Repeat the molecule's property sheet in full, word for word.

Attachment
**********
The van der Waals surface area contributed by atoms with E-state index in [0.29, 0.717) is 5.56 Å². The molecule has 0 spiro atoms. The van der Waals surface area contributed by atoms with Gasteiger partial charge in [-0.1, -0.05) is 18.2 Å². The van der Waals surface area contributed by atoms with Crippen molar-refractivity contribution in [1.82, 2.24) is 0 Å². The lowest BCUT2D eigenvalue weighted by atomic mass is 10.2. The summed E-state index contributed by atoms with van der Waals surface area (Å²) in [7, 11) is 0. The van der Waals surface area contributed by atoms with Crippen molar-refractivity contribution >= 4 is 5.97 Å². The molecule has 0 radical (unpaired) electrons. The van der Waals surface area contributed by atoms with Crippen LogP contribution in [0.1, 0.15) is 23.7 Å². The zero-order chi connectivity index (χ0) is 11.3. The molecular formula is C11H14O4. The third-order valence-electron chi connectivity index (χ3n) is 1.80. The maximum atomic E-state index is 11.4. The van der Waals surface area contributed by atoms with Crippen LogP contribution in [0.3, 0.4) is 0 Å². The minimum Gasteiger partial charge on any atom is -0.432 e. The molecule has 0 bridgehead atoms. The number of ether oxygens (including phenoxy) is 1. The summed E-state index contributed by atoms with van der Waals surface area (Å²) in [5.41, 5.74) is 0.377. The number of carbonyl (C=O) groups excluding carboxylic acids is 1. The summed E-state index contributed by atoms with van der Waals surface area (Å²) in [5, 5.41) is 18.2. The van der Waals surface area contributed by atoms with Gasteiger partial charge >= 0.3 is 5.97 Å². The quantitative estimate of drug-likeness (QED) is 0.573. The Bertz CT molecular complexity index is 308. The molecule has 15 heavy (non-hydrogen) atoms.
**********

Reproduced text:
The van der Waals surface area contributed by atoms with E-state index in [0.29, 0.717) is 5.56 Å². The molecule has 0 spiro atoms. The van der Waals surface area contributed by atoms with Gasteiger partial charge in [-0.1, -0.05) is 18.2 Å². The van der Waals surface area contributed by atoms with Crippen molar-refractivity contribution in [1.82, 2.24) is 0 Å². The lowest BCUT2D eigenvalue weighted by atomic mass is 10.2. The summed E-state index contributed by atoms with van der Waals surface area (Å²) in [7, 11) is 0. The van der Waals surface area contributed by atoms with Crippen molar-refractivity contribution >= 4 is 5.97 Å². The molecule has 0 radical (unpaired) electrons. The van der Waals surface area contributed by atoms with Crippen LogP contribution in [0.1, 0.15) is 23.7 Å². The zero-order chi connectivity index (χ0) is 11.3. The molecular formula is C11H14O4. The third-order valence-electron chi connectivity index (χ3n) is 1.80. The maximum atomic E-state index is 11.4. The van der Waals surface area contributed by atoms with Crippen LogP contribution in [0.3, 0.4) is 0 Å². The minimum Gasteiger partial charge on any atom is -0.432 e. The molecule has 0 bridgehead atoms. The number of ether oxygens (including phenoxy) is 1. The summed E-state index contributed by atoms with van der Waals surface area (Å²) in [5.41, 5.74) is 0.377. The number of carbonyl (C=O) groups excluding carboxylic acids is 1. The summed E-state index contributed by atoms with van der Waals surface area (Å²) in [5, 5.41) is 18.2. The van der Waals surface area contributed by atoms with Gasteiger partial charge >= 0.3 is 5.97 Å². The quantitative estimate of drug-likeness (QED) is 0.573. The Bertz CT molecular complexity index is 308. The molecule has 15 heavy (non-hydrogen) atoms.